Tobacco & Alcohol

Both tobacco and alcohol are highly addictive and have long-ranging health consequences. The effects of mixing tobacco and alcohol may include a shortened life span, interpersonal problems and respiratory problems.

This is because both substances can be dangerous on their own and because tobacco is a mild stimulant, while alcohol is a depressant. Both tobacco and alcohol are legal and widely available, making them easier for people to abuse.

What is tobacco and what does it do to the body?

Tobacco is a plant-based drug that contains nicotine, which is the addictive substance in cigarettes. Cigarettes contain much more than just nicotine. They also include tar, preservatives, and chemicals that are carcinogens, carcinogens that cause cancer.

When you smoke a cigarette, the nicotine constricts the blood vessels in the body, causing your blood pressure to become higher. High blood pressure can lead to strokes. Nicotine increases the heart rate and stimulates the nervous system.

What does alcohol do to the body?

Alcohol which is a depressant, slows the functioning of the mind and the body. This is because it decreases the activity between the brain’s neurons, which control all of the body’s functions. Even a small amount of alcohol can cause side effects such as feeling dizziness, giddiness, and sleepiness.

Moderate drinking is defined by the Centres for Disease Control (CDC) as anything over one drink per day for women and adults over the age of 65 and more than two drinks per day for men under 65. Drinking more than a moderate quantity can result in nausea, vomiting, trouble sleeping, and poor judgment.

What are the short-term effects of mixing alcohol and tobacco?

The short-term effects of mixing alcohol and tobacco are subtle; it is common for people to drink and smoke at the same time. The primary danger from drinking and smoking simultaneously is that, because one drug is a depressant and the other one is a stimulant, you may not realise how much the alcohol is affecting you. This can cause you to drink more than you should because you don’t feel drunk. Incorrectly assessing your level of inebriation can lead to poor judgment.

What are the long-term effects of mixing alcohol and tobacco?

The long-term effects of mixing alcohol and tobacco are still being studied, but initial tests show that mixing the two drugs can have long-ranging and serious health consequences. Studies have shown that smoking and drinking together can also increase the risk of throat and oesophageal cancer.

This may be because the alcohol dissolves chemicals in the cigarette while they are still in the throat. This can cause carcinogens to become trapped against the sensitive tissues of the throat. Furthermore, drinking alcohol and smoking at the same time affects how quickly the body can metabolise both drugs.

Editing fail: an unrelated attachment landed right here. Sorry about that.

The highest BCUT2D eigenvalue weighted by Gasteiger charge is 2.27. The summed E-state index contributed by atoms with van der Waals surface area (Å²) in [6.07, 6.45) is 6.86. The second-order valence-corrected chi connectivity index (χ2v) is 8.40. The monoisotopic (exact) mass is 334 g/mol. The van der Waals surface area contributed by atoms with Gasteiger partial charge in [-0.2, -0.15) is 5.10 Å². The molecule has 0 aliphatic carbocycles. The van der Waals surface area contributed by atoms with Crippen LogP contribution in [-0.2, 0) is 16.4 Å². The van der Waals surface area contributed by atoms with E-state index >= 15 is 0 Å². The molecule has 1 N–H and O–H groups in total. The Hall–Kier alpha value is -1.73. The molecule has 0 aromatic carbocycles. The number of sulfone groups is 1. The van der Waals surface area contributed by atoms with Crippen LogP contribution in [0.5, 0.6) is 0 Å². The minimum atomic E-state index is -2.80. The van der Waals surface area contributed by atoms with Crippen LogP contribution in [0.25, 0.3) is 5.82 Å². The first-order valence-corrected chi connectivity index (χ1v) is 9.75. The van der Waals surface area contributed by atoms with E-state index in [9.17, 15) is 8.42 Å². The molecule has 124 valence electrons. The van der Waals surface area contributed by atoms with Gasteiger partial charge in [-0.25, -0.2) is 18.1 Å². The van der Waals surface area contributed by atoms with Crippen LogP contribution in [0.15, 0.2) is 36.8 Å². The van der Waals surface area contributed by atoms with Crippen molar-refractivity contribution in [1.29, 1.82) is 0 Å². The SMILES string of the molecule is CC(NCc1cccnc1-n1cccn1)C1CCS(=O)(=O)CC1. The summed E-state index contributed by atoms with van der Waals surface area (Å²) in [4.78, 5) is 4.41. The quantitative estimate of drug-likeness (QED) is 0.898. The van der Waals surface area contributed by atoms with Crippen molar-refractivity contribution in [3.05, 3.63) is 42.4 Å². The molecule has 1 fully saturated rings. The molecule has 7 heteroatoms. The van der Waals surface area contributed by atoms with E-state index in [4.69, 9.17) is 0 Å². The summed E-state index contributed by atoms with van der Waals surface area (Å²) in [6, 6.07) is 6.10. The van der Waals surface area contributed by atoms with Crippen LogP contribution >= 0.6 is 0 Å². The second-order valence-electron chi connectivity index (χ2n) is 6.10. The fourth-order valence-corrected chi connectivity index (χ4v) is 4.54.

This means that the carcinogens from cigarettes stay in the bloodstream for longer. Longer exposure to carcinogens means an increased risk to cancer.


While both smoking and alcohol and have become more social over the years, they are both harmful when consumed on their own, deadly when mixed together. But until our attitudes change towards how we regard alcohol and tobacco, we will continue to fall pray to its side-effects and our health will continue to struggle.

In the long term of course, both are addictive, or singularly addictive when used on their own. Consuming either for long periods, means we will either set ourselves up for ill-health, or potentially an early death.

Source: www.//

5 Aug, 2019

4 thoughts on “Tobacco & Alcohol

  1. I have a soft spot for a smile every now and again, whiskey to be exact. I must admit though that my favorite beverage is milk.

    Of course, we all know what alcohol does to the human body.

    1. Thanks Tim. Yes, we do. But the odd tipple is fine. Everything we do should be done in moderation. My mum used to say ‘a little bit of what you fancy does you good’ and I think she was right.

      Sadly though, we know the effects of tobacco and alcohol, particularly when they’re used as a vice and I’m not sure about milk Tim!

      I hate the taste of milk, but I also remember being made to drink milk in school as a child.

  2. The health risks of smoking and drinking are well established, but I never gave any thought to the combined risks.

    Despite growing up with one parent who was a heavy smoker, I have never smoked. As he died very prematurely from a smoking related cancer, that reinforced the dangers of smoking for me. Thankfully neither of my siblings smoke either.

    I have friends whose parents have struggled with alcohol addiction, and some who have died from alcohol related conditions.

    I know first hand the terrible consequences of both and would urge anyone trying to quit excessive drinking or smoking to get help.

    1. Thanks. I’m not sure we ever do. We tend to think it will never happen to us. But your response very much reaffirms the issues with tobacco and alcohol.

      I do think it very much depends on our lifestyle and mental health and our predispositions. Those are very real also.

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